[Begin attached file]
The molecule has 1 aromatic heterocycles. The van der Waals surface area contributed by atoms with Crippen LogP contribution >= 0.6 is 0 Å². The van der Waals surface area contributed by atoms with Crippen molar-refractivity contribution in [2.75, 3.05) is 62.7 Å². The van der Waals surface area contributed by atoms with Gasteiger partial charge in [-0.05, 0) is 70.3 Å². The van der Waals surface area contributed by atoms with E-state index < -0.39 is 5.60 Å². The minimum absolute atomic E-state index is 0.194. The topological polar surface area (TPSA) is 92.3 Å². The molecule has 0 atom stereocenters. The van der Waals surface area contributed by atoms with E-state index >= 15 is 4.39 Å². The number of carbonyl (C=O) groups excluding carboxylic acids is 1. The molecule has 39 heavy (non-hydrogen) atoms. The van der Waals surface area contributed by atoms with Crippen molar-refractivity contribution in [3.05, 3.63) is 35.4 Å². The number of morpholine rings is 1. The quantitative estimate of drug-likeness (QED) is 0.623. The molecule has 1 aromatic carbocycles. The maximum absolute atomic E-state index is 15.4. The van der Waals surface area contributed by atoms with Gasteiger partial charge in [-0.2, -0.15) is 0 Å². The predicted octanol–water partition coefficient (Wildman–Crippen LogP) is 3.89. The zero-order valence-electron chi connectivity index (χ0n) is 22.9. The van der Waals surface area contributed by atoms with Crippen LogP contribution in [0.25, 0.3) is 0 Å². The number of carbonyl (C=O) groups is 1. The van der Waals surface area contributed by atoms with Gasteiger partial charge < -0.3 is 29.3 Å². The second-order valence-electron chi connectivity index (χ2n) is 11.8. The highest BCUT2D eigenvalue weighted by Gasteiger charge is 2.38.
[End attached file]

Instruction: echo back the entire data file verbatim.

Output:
The molecule has 1 aromatic heterocycles. The van der Waals surface area contributed by atoms with Crippen LogP contribution >= 0.6 is 0 Å². The van der Waals surface area contributed by atoms with Crippen molar-refractivity contribution in [2.75, 3.05) is 62.7 Å². The van der Waals surface area contributed by atoms with Gasteiger partial charge in [-0.05, 0) is 70.3 Å². The van der Waals surface area contributed by atoms with E-state index < -0.39 is 5.60 Å². The minimum absolute atomic E-state index is 0.194. The topological polar surface area (TPSA) is 92.3 Å². The molecule has 0 atom stereocenters. The van der Waals surface area contributed by atoms with E-state index >= 15 is 4.39 Å². The number of carbonyl (C=O) groups excluding carboxylic acids is 1. The molecule has 39 heavy (non-hydrogen) atoms. The van der Waals surface area contributed by atoms with Crippen molar-refractivity contribution in [3.05, 3.63) is 35.4 Å². The number of morpholine rings is 1. The quantitative estimate of drug-likeness (QED) is 0.623. The molecule has 1 aromatic carbocycles. The maximum absolute atomic E-state index is 15.4. The van der Waals surface area contributed by atoms with Gasteiger partial charge in [-0.2, -0.15) is 0 Å². The predicted octanol–water partition coefficient (Wildman–Crippen LogP) is 3.89. The zero-order valence-electron chi connectivity index (χ0n) is 22.9. The van der Waals surface area contributed by atoms with Crippen LogP contribution in [0.25, 0.3) is 0 Å². The number of carbonyl (C=O) groups is 1. The van der Waals surface area contributed by atoms with Gasteiger partial charge < -0.3 is 29.3 Å². The second-order valence-electron chi connectivity index (χ2n) is 11.8. The highest BCUT2D eigenvalue weighted by Gasteiger charge is 2.38.